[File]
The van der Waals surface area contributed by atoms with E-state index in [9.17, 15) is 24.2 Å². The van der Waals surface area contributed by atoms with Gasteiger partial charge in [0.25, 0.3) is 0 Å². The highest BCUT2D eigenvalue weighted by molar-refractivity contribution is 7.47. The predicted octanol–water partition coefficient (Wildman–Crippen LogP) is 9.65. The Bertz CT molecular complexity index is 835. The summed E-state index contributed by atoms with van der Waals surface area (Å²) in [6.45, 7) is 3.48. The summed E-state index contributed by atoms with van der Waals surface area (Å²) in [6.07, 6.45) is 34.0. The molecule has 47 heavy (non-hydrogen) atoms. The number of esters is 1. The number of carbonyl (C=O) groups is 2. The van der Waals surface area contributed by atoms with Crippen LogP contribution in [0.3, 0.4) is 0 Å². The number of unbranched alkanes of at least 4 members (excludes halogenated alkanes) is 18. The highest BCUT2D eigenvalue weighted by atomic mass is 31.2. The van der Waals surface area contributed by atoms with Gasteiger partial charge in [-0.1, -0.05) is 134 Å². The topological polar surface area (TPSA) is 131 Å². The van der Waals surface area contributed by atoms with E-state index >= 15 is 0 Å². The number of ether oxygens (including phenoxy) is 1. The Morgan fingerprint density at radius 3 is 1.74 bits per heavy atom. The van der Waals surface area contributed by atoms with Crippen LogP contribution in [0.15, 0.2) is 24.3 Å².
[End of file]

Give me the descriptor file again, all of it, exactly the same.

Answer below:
The van der Waals surface area contributed by atoms with E-state index in [9.17, 15) is 24.2 Å². The van der Waals surface area contributed by atoms with Gasteiger partial charge in [0.25, 0.3) is 0 Å². The highest BCUT2D eigenvalue weighted by molar-refractivity contribution is 7.47. The predicted octanol–water partition coefficient (Wildman–Crippen LogP) is 9.65. The Bertz CT molecular complexity index is 835. The summed E-state index contributed by atoms with van der Waals surface area (Å²) in [6.45, 7) is 3.48. The summed E-state index contributed by atoms with van der Waals surface area (Å²) in [6.07, 6.45) is 34.0. The molecule has 47 heavy (non-hydrogen) atoms. The number of esters is 1. The number of carbonyl (C=O) groups is 2. The van der Waals surface area contributed by atoms with Crippen LogP contribution in [0.3, 0.4) is 0 Å². The number of unbranched alkanes of at least 4 members (excludes halogenated alkanes) is 18. The highest BCUT2D eigenvalue weighted by atomic mass is 31.2. The van der Waals surface area contributed by atoms with Gasteiger partial charge in [-0.1, -0.05) is 134 Å². The topological polar surface area (TPSA) is 131 Å². The van der Waals surface area contributed by atoms with E-state index >= 15 is 0 Å². The number of ether oxygens (including phenoxy) is 1. The Morgan fingerprint density at radius 3 is 1.74 bits per heavy atom. The van der Waals surface area contributed by atoms with Crippen LogP contribution in [0.15, 0.2) is 24.3 Å².